The SPDR Gold Shares (NYSEArca: GLD), the world’s largest gold-backed exchange traded product, changed the way investors tap gold, forever making the yellow metal more accessible and more cost-efficient for legions of investors.
Some analysts believe exchange traded funds can do the same for bitcoin if those funds ever come to market.
Thus far, no exchange traded products related to digital currencies have been approved by U.S. regulators. Derivatives help increase liquidity and improve markets for an asset category by allowing investors to bet on ups and downs of an asset, evening allowing individuals to adopt market-neutral strategies. They are also a key component in the creation of many futures-backed ETFs utilized by a range of investors.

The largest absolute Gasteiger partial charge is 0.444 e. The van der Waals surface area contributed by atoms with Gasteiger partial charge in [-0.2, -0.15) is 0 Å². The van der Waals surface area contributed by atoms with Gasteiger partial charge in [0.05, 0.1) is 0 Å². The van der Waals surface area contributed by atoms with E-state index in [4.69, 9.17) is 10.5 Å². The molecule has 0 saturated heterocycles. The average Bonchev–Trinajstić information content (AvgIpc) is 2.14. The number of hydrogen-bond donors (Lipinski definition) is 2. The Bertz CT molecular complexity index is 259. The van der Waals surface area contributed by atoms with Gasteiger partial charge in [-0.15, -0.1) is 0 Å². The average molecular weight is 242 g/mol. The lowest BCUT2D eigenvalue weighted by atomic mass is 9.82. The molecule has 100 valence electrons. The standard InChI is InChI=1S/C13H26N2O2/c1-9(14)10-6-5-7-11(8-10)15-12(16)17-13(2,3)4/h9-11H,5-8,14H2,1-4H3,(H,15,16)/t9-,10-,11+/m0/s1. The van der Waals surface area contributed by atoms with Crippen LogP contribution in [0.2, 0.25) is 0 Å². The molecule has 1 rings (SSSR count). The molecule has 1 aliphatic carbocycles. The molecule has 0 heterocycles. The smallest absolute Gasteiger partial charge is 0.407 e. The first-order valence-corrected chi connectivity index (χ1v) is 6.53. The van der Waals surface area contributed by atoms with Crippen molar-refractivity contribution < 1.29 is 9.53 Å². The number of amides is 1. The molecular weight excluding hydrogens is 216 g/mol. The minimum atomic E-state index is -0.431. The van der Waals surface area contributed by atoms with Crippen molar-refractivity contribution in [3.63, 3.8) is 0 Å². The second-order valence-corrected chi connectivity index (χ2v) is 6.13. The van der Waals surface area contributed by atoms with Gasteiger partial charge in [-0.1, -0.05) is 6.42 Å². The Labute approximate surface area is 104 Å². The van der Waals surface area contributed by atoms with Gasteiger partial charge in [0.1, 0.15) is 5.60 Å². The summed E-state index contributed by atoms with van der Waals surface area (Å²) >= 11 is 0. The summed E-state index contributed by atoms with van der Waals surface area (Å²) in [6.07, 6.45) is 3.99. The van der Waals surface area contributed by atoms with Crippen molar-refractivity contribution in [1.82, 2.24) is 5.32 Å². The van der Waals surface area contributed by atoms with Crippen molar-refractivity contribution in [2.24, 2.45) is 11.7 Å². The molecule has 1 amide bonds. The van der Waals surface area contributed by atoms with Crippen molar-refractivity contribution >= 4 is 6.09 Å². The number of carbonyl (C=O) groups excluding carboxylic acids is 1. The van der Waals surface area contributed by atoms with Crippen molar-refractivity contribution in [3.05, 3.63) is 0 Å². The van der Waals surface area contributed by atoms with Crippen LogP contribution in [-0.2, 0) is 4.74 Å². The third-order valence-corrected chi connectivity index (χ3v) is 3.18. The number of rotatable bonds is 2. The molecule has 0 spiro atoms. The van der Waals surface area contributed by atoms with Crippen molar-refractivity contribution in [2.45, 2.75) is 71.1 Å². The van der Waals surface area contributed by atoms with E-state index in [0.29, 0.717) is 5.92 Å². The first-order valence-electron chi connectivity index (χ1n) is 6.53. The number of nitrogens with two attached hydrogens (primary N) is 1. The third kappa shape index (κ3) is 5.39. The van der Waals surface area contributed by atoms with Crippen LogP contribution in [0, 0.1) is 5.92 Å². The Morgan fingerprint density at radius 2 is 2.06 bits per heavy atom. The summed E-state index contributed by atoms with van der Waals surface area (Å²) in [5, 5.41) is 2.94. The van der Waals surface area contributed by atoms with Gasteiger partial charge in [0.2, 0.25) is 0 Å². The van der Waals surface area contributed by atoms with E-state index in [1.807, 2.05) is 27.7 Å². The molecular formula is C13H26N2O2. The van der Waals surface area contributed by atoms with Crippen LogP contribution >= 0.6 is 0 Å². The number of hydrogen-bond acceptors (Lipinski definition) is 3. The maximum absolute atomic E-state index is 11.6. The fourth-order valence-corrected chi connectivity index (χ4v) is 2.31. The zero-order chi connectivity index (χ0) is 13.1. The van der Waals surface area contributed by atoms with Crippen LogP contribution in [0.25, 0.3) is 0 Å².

JPMorgan analysts recently said “bitcoin ETFs would offer easier access to investors because investors must have a digital wallet to trade the digital currency at all, which makes access difficult. However, exchange-traded funds are traded often, and they describe ETFs as ‘highly accessible via investors’ brokerage accounts.’ Further, they note that ETFs are ‘highly transparent,’ as “derivatives, such as futures, readily track underlying assets and are regularly used by ETFs to support access to the underlying investments,’” reports ValueWalk.
In January, a batch of ETF issuers withdrew plans for bitcoin ETFs, prompting investors to wonder when regulators would approve ETFs based on the digital currency.